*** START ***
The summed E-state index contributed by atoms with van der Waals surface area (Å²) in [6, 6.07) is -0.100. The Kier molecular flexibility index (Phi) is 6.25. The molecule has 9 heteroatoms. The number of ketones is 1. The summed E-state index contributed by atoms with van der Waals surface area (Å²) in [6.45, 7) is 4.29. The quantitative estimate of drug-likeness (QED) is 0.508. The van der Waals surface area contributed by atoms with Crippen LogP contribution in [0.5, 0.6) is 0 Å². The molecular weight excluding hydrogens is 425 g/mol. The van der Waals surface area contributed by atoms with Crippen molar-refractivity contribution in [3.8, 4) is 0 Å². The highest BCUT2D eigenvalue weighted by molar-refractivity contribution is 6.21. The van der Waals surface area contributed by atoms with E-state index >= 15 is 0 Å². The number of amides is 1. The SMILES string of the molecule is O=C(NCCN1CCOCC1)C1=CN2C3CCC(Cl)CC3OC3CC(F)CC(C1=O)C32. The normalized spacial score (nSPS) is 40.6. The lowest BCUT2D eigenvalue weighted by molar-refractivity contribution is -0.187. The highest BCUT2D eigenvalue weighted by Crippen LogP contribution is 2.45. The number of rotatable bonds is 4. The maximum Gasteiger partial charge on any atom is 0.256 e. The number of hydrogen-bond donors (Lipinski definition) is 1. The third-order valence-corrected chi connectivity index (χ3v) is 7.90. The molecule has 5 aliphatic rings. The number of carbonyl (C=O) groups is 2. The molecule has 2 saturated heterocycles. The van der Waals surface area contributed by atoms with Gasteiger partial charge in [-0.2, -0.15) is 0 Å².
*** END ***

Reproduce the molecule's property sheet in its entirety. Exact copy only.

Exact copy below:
The summed E-state index contributed by atoms with van der Waals surface area (Å²) in [6, 6.07) is -0.100. The Kier molecular flexibility index (Phi) is 6.25. The molecule has 9 heteroatoms. The number of ketones is 1. The summed E-state index contributed by atoms with van der Waals surface area (Å²) in [6.45, 7) is 4.29. The quantitative estimate of drug-likeness (QED) is 0.508. The van der Waals surface area contributed by atoms with Crippen LogP contribution in [0.5, 0.6) is 0 Å². The molecular weight excluding hydrogens is 425 g/mol. The van der Waals surface area contributed by atoms with Crippen molar-refractivity contribution in [3.8, 4) is 0 Å². The highest BCUT2D eigenvalue weighted by molar-refractivity contribution is 6.21. The van der Waals surface area contributed by atoms with E-state index >= 15 is 0 Å². The number of amides is 1. The SMILES string of the molecule is O=C(NCCN1CCOCC1)C1=CN2C3CCC(Cl)CC3OC3CC(F)CC(C1=O)C32. The normalized spacial score (nSPS) is 40.6. The lowest BCUT2D eigenvalue weighted by molar-refractivity contribution is -0.187. The highest BCUT2D eigenvalue weighted by Crippen LogP contribution is 2.45. The number of rotatable bonds is 4. The maximum Gasteiger partial charge on any atom is 0.256 e. The number of hydrogen-bond donors (Lipinski definition) is 1. The third-order valence-corrected chi connectivity index (χ3v) is 7.90. The molecule has 5 aliphatic rings. The number of carbonyl (C=O) groups is 2. The molecule has 2 saturated heterocycles. The van der Waals surface area contributed by atoms with Gasteiger partial charge in [-0.2, -0.15) is 0 Å².